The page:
T2B48: Ziden 4
Trump loves attention more than anything else. Usually, the story of the election is about the winner but it’s amazing how Trump’s been able to suck up all the oxygen even after losing. The man instinctively understands the value of attention in the cognitive economy.
But it’s tiring!
The good news for Biden is that he might be able to get away with - even strongly induced to - being a boring president after years of Trump’s mercurial presidency.
However, for Biden to do so, he will need a media landscape that Trump can’t dominate. Even if he’s better off staying behind the scenes, Biden has to steer and shape the political landscape and not let Trump do so without having any of the constraints of power. For that to happen, there has to be consensus that Trump cannot continue to hog the limelight.
As of right now, it looks like the tech industry as a whole has decided to take a stance against Trump’s actions. Not only has Parler been banned by both the Google and Apple app stores, AWS (whose servers Parler rents) has also banned Parler from using their services.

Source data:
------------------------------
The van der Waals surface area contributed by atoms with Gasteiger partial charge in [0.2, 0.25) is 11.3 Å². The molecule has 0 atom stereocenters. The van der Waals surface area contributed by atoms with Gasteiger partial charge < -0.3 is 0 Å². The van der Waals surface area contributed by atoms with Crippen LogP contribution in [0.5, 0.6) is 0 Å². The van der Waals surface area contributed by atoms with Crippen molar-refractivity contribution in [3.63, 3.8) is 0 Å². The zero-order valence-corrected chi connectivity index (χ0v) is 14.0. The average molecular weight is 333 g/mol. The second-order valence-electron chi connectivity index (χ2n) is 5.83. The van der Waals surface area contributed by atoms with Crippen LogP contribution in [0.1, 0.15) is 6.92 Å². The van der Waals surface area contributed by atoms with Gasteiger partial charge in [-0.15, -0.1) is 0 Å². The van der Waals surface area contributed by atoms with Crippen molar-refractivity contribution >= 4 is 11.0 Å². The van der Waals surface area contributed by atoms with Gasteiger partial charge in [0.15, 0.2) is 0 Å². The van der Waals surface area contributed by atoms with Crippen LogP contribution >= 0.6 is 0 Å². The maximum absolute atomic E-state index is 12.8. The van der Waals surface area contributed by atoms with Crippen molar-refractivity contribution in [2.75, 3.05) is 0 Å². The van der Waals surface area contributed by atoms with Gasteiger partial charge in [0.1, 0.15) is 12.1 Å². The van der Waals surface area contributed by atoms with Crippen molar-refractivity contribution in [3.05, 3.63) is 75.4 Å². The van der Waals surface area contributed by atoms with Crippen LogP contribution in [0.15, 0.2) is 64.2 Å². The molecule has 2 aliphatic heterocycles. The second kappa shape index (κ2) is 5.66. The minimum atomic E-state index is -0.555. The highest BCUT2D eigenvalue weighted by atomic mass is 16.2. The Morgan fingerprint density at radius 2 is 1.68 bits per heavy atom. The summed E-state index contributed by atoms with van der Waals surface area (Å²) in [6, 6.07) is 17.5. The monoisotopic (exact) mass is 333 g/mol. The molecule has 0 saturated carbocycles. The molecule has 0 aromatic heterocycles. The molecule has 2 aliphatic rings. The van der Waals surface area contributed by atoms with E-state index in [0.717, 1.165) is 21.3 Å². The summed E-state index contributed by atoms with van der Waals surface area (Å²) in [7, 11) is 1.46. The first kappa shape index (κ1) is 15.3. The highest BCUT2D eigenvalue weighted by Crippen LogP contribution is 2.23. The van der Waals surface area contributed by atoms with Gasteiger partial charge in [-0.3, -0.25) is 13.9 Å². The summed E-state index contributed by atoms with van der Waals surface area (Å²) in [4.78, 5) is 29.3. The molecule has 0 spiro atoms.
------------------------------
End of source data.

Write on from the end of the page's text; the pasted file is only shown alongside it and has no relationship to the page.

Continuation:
It seems that these bans are usually triggered by credible threats of imminent violence or evidence of violence already committed. Cloudflare’s ban of 8Chan set the frame for much of this action, but the bans of the last two days have far greater impact. Today, if you want to create a far right social network, you will need to manage your own server farm, find a way to get your words and images on screens that will be increasingly policed. It’s possible but will require an extraordinary combination of media vision, engineering talent and money. If that happens, whatever emerges will be way more virulent than what’s on display today.
Are we seeing an extraordinary, standalone response to one event or the beginning of a major shift in the tech industry’s view of hate speech and violence?
For example, the next time a Kapil Mishra or someone like him clearly incites violence on Twitter, will he be banned? Or is the ban only for the first world?